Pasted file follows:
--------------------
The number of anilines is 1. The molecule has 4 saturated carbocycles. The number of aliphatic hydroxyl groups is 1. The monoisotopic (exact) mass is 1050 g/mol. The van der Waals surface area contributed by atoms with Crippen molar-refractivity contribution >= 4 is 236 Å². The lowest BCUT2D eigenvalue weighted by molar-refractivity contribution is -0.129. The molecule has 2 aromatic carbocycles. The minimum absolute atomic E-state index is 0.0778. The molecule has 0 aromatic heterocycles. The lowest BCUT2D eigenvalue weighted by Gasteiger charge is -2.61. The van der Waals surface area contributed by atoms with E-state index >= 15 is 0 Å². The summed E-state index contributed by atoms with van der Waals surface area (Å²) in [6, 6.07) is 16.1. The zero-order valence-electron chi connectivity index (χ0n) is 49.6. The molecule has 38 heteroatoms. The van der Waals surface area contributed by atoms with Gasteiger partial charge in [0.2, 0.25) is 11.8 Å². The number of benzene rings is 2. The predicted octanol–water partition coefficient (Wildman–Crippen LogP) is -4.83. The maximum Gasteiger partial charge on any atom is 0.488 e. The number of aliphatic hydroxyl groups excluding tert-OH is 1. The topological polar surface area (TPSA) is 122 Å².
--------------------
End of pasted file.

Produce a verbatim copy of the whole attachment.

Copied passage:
The number of anilines is 1. The molecule has 4 saturated carbocycles. The number of aliphatic hydroxyl groups is 1. The monoisotopic (exact) mass is 1050 g/mol. The van der Waals surface area contributed by atoms with Crippen molar-refractivity contribution >= 4 is 236 Å². The lowest BCUT2D eigenvalue weighted by molar-refractivity contribution is -0.129. The molecule has 2 aromatic carbocycles. The minimum absolute atomic E-state index is 0.0778. The molecule has 0 aromatic heterocycles. The lowest BCUT2D eigenvalue weighted by Gasteiger charge is -2.61. The van der Waals surface area contributed by atoms with E-state index >= 15 is 0 Å². The summed E-state index contributed by atoms with van der Waals surface area (Å²) in [6, 6.07) is 16.1. The zero-order valence-electron chi connectivity index (χ0n) is 49.6. The molecule has 38 heteroatoms. The van der Waals surface area contributed by atoms with Gasteiger partial charge in [0.2, 0.25) is 11.8 Å². The number of benzene rings is 2. The predicted octanol–water partition coefficient (Wildman–Crippen LogP) is -4.83. The maximum Gasteiger partial charge on any atom is 0.488 e. The number of aliphatic hydroxyl groups excluding tert-OH is 1. The topological polar surface area (TPSA) is 122 Å².